The following year didn't prove much better. Lewis went with a friend to see his little farm, but when they arrived they found the cabin burned and his friend's wife missing. They followed the trail which took them across the Ohio River. They were still following them when darkness began to descend so they had decided to give up for the night and pick up the trail again in the morning. But then they smelled smoke and knew they were close by the Indians' camp.
They followed the smell of the smoke and soon found the camp of the Indians. Rose was alive and huddled against a tree, sobbing occasionally. While Lewis' friend, Frazier wanted to fire on them immediately, Lewis was able to convince him to wait until dawn.
They watched and waited all night and formulated a plan to free Rose. They were planning to shoot the first two to get on their feet, with Frazier taking the man on the left and Lewis taking the man on the right. When the first two rose to their feet, one of them being a white renegade, the boys fired their rifles taking both of their victims down. When Lewis and Frazier ran into the camp with their tomahawks raised and yelling loudly, the other two Indians ran, leaving their guns behind. They stopped a short distance away and looked as if they were ready to attack. Lewis then raised his gun and shot one down. The second one immediately charged knowing the gun would be empty, but Lewis had used his skills and while running, reloaded his gun. When the Indian was closing in on him, Lewis turned and fired killing the fourth Indian. Lewis took four scalps, all the weapons, and returned to the river where they used the Indian's raft to re-cross and return to safely.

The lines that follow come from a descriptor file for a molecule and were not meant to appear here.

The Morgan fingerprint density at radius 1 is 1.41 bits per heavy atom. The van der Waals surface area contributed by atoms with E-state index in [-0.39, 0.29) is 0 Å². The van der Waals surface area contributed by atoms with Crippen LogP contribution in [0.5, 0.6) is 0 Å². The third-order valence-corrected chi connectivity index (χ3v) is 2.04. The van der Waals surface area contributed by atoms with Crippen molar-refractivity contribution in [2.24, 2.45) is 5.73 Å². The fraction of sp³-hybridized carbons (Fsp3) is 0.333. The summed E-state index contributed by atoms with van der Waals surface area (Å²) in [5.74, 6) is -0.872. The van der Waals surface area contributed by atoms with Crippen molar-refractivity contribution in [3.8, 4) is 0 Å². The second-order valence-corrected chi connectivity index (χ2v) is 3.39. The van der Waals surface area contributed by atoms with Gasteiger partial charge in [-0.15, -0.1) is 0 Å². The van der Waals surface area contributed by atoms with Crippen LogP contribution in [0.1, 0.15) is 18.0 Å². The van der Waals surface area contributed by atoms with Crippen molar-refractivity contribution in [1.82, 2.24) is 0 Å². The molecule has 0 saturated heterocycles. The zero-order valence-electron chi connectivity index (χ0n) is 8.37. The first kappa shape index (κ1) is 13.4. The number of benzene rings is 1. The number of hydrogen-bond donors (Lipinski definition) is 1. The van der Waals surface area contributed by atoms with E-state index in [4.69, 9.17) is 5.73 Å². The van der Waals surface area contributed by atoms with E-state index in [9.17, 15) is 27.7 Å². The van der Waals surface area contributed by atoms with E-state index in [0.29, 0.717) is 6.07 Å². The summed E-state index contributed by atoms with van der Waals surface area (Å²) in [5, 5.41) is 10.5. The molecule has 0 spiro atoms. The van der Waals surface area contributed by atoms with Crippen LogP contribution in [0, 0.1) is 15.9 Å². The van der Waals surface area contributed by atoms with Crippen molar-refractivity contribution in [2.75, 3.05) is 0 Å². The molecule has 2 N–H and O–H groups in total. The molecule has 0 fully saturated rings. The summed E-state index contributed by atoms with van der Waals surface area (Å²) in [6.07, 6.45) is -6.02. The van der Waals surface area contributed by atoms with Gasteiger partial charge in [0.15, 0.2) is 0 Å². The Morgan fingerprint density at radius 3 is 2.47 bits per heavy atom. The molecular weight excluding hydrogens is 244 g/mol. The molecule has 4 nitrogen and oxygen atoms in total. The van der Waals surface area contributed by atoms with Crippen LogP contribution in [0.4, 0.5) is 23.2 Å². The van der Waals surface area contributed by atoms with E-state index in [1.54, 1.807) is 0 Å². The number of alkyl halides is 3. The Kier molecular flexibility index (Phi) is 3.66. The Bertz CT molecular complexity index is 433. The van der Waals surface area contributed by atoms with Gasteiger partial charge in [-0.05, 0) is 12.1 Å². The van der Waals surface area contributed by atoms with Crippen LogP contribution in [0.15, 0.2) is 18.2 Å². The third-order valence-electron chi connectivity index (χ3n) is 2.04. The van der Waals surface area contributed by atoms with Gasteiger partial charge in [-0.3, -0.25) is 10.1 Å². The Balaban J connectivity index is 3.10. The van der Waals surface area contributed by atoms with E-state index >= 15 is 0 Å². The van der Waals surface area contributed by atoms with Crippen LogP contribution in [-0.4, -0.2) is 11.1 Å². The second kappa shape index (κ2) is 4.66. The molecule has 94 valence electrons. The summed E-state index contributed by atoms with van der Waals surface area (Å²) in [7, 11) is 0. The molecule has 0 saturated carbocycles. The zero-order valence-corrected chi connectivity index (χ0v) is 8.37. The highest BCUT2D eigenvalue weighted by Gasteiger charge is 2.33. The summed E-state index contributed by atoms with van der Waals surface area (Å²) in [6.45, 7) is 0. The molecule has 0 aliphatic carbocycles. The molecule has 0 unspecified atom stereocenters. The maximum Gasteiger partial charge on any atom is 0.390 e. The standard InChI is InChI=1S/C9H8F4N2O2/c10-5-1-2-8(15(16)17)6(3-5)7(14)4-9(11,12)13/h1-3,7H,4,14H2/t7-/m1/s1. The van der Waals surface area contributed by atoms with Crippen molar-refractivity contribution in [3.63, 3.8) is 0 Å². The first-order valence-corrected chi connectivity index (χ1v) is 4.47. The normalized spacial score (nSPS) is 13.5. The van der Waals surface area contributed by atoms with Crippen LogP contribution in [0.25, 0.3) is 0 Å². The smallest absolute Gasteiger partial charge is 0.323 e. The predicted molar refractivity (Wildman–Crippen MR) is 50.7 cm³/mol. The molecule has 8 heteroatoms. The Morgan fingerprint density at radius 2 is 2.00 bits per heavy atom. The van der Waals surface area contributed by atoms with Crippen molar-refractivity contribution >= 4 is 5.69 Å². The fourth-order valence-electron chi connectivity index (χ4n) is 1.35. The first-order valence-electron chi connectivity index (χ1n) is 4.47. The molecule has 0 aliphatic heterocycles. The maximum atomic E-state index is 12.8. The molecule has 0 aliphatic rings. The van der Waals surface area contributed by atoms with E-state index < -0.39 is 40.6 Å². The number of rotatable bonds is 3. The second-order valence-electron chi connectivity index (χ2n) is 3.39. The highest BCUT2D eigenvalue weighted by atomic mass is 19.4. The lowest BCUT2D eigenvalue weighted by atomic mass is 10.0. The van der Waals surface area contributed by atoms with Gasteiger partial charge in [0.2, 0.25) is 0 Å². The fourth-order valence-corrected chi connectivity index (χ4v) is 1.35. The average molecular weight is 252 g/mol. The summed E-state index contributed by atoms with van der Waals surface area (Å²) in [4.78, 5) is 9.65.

The attacks continued to escalate and on September 11-13, 1782, Captain John Wetzel, Martin, and Lewis helped defend the second attack on Fort Henry by the British and the Indians. Martin and Lewis had also helped to defend Fort Beeler against the Mohawk and Shawnee Indians in 1782. It was this year also that Lewis' friend, Joseph Mills, was shot by Indians but was able to escape.
Three years later, in 1785, three of the Crow sisters were brutally murdered by Indians on Wheeling Creek. One sister, Lena, escaped, but Susan, Elizabeth, and Katie were bludgeoned to death with tomahawks. A while later, Jacob Crow was shot nine times by the Indians and killed. His two brothers, Martin and Frederick were wounded but managed to escape.
(Note: after peace was made with the Indians, these same Indians came begging at the Crow home. They were recognized by Lena, and her brothers went after the Indians and killed them.)
A real tragedy for the Wetzel family came on June 19, 1786 near Bakers Station. They had gone out on a hunting expedition and on their return were ambushed and confronted by Indians. They refused to surrender and paddled their canoes as fast as they could to get away. Captain John Wetzel was critically wounded, George was shot and killed, Martin was slightly wounded and Lewis was unhurt. As soon as they made it to the bank, John Wetzel died from his wounds. He and George are both buried there at Bakers Station.